Principal Investigator

At a Glance

As society invests in land-based climate solutions, understanding the impacts of these actions on biodiversity becomes ever more critical. Research in the Levine group is using meta-analytical approaches to quantify these impacts, helping ensure that the portfolio of land-based climate mitigation is implemented in a way that maximizes biodiversity.


Research Highlight

Land-based climate solutions are actions aimed at increasing carbon storage or reducing greenhouse gas emissions through harnessing the natural processes occurring in vegetation and soils. They range from reforestation to bioenergy with carbon capture and storage, and are essential to meeting the net zero targets in the Paris Agreement. Yet the effects of these solutions on local biodiversity are poorly understood. Quantifying these impacts is essential to deploying and managing a portfolio of land-based climate solutions that maximizes biodiversity, or at the very least minimizes harm.

A reforestation project near Illingen, Germany (Photo by Simon Mannweiler / Wikimedia
Commons / CC BY-SA 4.0)

To investigate the impacts of various land-based climate solutions, the Levine group is conducting a meta-analysis of the literature quantifying the local biodiversity changes associated with afforestation, reforestation, forest stand management for carbon storage, bioenergy cropping for carbon capture, and agricultural soil carbon enrichment. For each of these land-based climate mitigation actions, the meta-analysis synthesizes the results of studies that have quantitatively compared species diversity in locations with a given land-based climate solution relative to how that land would otherwise be used.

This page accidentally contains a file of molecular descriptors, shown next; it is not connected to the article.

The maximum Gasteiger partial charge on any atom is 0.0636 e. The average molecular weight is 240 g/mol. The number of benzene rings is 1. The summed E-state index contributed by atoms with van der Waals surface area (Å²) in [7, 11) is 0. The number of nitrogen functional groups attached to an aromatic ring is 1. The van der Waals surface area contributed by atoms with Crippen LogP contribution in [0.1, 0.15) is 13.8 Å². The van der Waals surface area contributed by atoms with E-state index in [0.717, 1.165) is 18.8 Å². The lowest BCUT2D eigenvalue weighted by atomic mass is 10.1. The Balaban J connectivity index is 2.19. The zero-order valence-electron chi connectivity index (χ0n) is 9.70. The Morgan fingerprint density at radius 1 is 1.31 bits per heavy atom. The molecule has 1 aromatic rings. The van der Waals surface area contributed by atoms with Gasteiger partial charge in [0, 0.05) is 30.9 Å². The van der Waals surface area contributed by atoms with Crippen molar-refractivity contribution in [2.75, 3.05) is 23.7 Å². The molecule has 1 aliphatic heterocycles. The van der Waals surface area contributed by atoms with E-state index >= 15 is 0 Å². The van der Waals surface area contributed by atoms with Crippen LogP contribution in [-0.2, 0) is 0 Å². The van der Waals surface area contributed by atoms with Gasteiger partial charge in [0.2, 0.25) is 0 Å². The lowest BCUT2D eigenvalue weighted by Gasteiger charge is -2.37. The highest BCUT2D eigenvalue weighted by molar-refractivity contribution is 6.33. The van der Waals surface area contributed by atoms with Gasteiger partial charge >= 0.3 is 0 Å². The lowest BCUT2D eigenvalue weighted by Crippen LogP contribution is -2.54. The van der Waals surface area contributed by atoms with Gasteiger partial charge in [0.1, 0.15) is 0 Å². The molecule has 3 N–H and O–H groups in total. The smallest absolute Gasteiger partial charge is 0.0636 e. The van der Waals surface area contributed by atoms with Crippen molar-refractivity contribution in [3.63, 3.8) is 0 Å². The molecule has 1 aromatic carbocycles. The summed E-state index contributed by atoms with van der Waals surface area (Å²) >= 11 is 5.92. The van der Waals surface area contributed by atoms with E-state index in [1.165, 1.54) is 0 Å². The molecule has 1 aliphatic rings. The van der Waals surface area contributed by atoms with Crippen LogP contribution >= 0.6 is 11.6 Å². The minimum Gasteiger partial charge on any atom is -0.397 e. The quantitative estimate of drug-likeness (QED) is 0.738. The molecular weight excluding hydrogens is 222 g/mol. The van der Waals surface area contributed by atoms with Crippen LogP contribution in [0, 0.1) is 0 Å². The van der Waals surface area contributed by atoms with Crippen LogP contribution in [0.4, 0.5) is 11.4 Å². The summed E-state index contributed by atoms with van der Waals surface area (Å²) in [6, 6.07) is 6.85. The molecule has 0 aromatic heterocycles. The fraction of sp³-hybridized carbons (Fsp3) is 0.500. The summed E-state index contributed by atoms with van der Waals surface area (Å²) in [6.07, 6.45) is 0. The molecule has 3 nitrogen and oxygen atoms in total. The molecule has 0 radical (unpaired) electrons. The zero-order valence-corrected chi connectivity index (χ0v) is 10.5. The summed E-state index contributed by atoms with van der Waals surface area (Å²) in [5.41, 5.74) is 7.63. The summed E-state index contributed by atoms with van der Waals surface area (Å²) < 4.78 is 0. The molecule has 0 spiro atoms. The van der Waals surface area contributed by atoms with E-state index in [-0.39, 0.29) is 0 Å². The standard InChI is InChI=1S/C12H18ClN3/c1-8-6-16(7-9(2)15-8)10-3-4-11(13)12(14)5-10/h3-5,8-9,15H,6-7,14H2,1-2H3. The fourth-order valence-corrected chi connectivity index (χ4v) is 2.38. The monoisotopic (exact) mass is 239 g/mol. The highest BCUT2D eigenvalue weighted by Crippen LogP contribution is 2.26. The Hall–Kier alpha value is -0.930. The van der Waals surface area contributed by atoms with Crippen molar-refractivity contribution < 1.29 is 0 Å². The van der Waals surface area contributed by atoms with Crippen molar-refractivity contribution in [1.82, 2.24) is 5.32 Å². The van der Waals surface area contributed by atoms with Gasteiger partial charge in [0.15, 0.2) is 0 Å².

Initial analyses of the resulting database, whose size lies in the upper 95th percentile of ecological meta-analyses, shows that when averaging across all land-based climate solutions, such intervention does not systematically increase or decrease biodiversity. Instead, preliminary results show that the type of land-based carbon solution moderates the strength and direction of biodiversity change. At the harmful end, afforestation reduces species richness (relative to those areas without afforestation) by about by about a quarter to a fifth, as does the replacement of food crops with bioenergy crops. By contrast, forest stand management for carbon and agricultural soil carbon enrichment lead to a roughly 10% increase in species richness relative to unmanaged forest and conventional agriculture, respectively. Importantly, across studies within each land-based solution, the biodiversity effect ranged from net loss to net gain, highlighting the potentially modulating effects of where and how these land-based climate solutions are implemented. Quantifying these effects is the next step of the meta-analysis. Overall, the project aims to identify actionable practices for managing carbon while minimizing harmful effects on biodiversity, information critical for the optimal management of land for nature conservation, food, and carbon storage.